by Robin Dluzen
Marwen’s second floor Untitled gallery is hosting the traveling exhibition, “Oaxaca Now: Young Radical Printmakers,” which showcases the print works of the Asamblea de Artistas Revolucionarios de Oaxaca, or the ASARO, accompanied by photos by traveling artist, Hank Tusinski. ASARO originated in 2006, in the southern Mexico state of Oaxaca amongst the peaceful-turned-violent school teacher strike critiquing the local government, and particularly the state’s oppressing Governor Ulises Ruiz. The teacher’s strike spurred widespread political uprising, uniting under the moniker, Popular Assembly of the Peoples of Oaxaca (APPO), including women’s groups, rural activists, communists, religious causes, and ASARO, a collective of young people who answered the call for revolutionary artists to respond to “unnatural occurrences” (those of the human world) as they would to “natural occurrences” (those of traditional art-making).*
“Oaxaca Now” is the largest exhibition of ASARO prints in the United States to date, and the woodblock prints on newsprint, cardboard and rice-paper-like grounds fill the halls of Marwen Untitled, even overflowing onto the walls of the restrooms. Printed from mostly three-ply sub-flooring woodblock plates, the prints visually recall both traditional and nontraditional art-making, indicative of the variety of the individual artists’ training in Japanese printmaking and contemporary graffiti, among other sources. The purpose of the prints originally was to commemorate, critique and inform on the streets of Oaxaca; prints and tags alike were printed, painted or wheat-pasted guerilla-style.
The prints are linked through the ASARO name (no individual authorship here), and their woodblock aesthetic. The subjects are what vary, expressed through titles like, La Tierra es de Quien la Trabaja or The Earth Belongs to Those Who Work It, referencing the area’s long history of its people supporting themselves through agriculture; No Country Without Corn, addressing the rise of US sponsored agri-businesses which make it impossible for farmers to continue to raise and sell their crops; and portraits of rural/indigenous revolutionary, Emiliano Zapata. Not all subjects in these prints are of rural inflection; others include the visage of Oaxaca-born Mexican president and human rights advocate, Benito Juárez; anti-US/ anti-capitalist content; and specific event related imagery, like Calaveras (Skulls) and Helicopters, illustrating the army’s use of chemicals dropped by helicopters on peaceful protesters in 2006.
According to co-curator Professor Kevin McCloskey, the ASARO currently cannot operate through their guerilla tactics, and that “In a sense, they have been forced above ground by the system. Today there are security cameras everywhere in central Oaxaca. ASARO can no longer put up prints or stencils at night without a swift police response.” Because of this, ASARO’s prints have found a new place to continue telling their stories: the art world. The group founded their own gallery, Espacio Zapata, and their prints have been traveling through art spaces in the US and Europe, and many are now in the hands of art collectors.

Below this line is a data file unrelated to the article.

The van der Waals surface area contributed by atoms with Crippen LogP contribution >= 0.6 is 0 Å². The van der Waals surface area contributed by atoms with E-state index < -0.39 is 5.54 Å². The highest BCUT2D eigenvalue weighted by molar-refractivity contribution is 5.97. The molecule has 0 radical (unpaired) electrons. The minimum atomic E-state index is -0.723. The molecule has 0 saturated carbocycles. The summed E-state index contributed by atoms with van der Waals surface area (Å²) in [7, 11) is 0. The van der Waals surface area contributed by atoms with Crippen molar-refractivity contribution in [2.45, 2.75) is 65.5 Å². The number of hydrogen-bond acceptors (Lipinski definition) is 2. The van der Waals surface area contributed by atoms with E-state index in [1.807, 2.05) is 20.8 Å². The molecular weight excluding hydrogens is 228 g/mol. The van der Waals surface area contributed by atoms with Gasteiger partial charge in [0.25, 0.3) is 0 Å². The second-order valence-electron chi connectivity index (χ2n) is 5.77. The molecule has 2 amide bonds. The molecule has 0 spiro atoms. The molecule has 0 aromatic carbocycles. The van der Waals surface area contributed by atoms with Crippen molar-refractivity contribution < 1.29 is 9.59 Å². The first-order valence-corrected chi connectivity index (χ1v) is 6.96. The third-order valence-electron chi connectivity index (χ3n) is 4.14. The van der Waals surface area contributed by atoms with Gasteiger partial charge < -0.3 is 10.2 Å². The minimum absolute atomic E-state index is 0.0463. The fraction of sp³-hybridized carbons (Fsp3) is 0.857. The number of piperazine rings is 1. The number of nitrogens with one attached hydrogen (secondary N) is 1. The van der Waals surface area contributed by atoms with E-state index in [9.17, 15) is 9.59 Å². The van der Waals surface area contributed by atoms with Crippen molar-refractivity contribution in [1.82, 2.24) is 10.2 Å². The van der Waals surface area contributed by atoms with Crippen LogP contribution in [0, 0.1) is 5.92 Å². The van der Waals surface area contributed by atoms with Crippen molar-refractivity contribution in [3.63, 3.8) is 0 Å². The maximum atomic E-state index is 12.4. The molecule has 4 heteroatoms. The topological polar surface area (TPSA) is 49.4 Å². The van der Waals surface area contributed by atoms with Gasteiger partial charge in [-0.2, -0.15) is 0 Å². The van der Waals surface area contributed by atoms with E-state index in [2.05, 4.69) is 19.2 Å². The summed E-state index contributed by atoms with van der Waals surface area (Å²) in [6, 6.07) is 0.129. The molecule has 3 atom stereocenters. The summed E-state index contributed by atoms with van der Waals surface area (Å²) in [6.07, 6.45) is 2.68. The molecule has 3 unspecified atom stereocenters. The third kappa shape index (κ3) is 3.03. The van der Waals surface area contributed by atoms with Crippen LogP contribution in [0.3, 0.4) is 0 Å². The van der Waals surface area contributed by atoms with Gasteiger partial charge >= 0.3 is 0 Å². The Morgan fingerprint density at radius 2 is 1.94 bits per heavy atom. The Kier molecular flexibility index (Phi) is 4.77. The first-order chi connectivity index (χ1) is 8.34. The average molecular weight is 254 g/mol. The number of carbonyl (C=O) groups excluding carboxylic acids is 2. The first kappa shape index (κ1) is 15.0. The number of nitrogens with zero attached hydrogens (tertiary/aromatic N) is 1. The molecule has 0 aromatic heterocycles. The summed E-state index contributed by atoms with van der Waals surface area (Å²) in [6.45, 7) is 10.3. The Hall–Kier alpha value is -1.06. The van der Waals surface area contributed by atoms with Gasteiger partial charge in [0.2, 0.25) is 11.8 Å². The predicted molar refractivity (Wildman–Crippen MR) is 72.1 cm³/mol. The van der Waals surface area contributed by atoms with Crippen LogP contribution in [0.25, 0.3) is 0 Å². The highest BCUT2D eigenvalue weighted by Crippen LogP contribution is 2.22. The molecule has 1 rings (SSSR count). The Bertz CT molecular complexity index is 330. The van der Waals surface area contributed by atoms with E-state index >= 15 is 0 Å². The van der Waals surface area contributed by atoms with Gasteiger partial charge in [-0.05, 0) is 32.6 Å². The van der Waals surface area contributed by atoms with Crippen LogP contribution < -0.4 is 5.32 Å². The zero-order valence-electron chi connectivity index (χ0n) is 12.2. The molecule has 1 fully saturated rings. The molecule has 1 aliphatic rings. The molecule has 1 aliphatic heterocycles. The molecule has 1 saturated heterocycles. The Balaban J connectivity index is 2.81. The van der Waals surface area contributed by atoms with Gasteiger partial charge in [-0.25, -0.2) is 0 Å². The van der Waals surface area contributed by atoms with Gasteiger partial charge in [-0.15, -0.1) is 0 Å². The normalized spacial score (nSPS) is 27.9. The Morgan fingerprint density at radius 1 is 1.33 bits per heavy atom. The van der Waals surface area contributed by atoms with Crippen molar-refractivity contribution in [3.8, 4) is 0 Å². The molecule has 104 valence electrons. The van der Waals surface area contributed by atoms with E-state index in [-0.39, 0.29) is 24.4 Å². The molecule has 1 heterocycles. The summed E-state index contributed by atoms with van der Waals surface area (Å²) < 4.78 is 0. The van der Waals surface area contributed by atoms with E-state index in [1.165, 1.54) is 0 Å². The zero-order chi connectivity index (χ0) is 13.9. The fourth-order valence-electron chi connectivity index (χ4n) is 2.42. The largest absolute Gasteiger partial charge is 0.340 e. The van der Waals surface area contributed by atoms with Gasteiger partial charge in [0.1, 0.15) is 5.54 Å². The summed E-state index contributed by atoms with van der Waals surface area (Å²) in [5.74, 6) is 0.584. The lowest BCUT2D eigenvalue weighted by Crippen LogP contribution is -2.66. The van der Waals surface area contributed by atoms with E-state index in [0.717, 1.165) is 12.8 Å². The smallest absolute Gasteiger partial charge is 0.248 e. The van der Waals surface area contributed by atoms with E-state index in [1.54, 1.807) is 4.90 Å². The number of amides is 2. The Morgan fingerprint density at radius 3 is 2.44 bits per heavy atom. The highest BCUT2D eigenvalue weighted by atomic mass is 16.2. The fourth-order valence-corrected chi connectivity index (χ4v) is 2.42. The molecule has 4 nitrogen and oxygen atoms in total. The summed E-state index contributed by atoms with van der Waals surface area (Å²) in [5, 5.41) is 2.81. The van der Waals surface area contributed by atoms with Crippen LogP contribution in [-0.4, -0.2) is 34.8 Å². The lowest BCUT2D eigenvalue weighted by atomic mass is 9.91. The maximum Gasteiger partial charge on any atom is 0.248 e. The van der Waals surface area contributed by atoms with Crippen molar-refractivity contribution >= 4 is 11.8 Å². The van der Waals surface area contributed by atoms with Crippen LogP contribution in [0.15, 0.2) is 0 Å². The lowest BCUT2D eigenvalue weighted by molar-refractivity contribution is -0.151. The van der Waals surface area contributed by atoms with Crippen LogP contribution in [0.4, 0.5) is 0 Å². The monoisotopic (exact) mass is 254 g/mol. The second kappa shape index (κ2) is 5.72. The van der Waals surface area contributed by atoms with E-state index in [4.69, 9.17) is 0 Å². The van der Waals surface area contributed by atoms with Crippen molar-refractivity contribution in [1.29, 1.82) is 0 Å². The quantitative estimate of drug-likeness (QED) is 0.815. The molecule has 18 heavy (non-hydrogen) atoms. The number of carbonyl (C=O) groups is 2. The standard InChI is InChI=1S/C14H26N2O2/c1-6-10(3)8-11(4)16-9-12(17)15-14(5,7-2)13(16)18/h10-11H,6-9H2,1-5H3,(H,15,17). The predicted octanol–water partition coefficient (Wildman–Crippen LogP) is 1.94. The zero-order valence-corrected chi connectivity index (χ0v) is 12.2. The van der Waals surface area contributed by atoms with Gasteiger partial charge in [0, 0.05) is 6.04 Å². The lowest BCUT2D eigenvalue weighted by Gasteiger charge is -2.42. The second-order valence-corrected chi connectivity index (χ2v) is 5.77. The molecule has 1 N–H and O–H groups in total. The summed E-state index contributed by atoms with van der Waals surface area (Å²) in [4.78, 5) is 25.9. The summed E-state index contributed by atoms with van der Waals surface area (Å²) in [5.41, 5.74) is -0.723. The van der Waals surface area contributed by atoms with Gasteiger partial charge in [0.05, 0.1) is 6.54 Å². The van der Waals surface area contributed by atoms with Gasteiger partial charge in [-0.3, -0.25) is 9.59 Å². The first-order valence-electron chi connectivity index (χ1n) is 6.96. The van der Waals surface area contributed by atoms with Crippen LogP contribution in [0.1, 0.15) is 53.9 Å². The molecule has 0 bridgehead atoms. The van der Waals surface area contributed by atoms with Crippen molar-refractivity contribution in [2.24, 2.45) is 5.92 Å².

This move from the streets to the gallery walls is not in itself a radical concept. But what separates the ASARO prints from fine art graffiti or outsider art is the group’s agency; instead of the art world adopting work from outside its structures and objectifying this work for furthering art dialogues, ASARO has, out of necessity and of its own accord, transplanted itself into a realm in which their message of resistance can flow without fear of legal (or illegal) consequence. It is as if the ASARO has now occupied the art world, in the same way the APPO occupied TV and radio stations in the beginning of the resistance in 2006.
Now, I can almost actually hear the charges of didacticism or propaganda at play in works like this. That these notions are indications of art that is “bad” or not even art at all, however, establishes a hierarchy of importance that suppresses genuine issues in favor of western institutionalized discourse that despises real-world political specificity. And isn’t all art propaganda, trying to sell an ideology of some kind? In this case, the ASARO propagates their ideology blatantly with prints that are purposed to be story-telling devices, teaching with a candor that is practical, necessary and fascinating.
Assisting the meaning of the prints, Marwen has given ASARO a presentation that is respectful, but simple and without fanfare. This understated treatment allows for the work to be equally accessible to all viewers, as opposed to the ways in which glorified white-cube exhibitions place viewers at a distance, physically and conceptually. The democratic context becomes threefold: First, the Marwen institution retains the philosophy of free art education for students who seek it, but who do not otherwise have the means to attain it. Secondly, the school has created a presentation in which young art students and art world veterans alike can approach the work on display with authority and agency. Thirdly and lastly, with printmaking, an art form that is capable of rapidly reproducible, un-precious objects, the young artists engage in the struggle against unjust, hierarchical structures. ASARO’s entrance into the art world acknowledges an exit from their original purpose and a loss of a kind of immediacy, but the young printmakers also enrich the art world with their purpose, aesthetic execution, and conviction.
*According to Professor Kevin McCloskey’s curator’s talk, 9 April 2010.
“Oaxaca Now: Young Radical Printmakers,” curated by Professor Kevin McCloskey and Arielle Bielak, is on display April 9 – May 17, 2010 at Marwen Untitled, 833 North Orleans Street, Chicago. http://www.marwen.org. All proceeds from the exhibition support the ASARO artists and Marwen’s visual arts programming.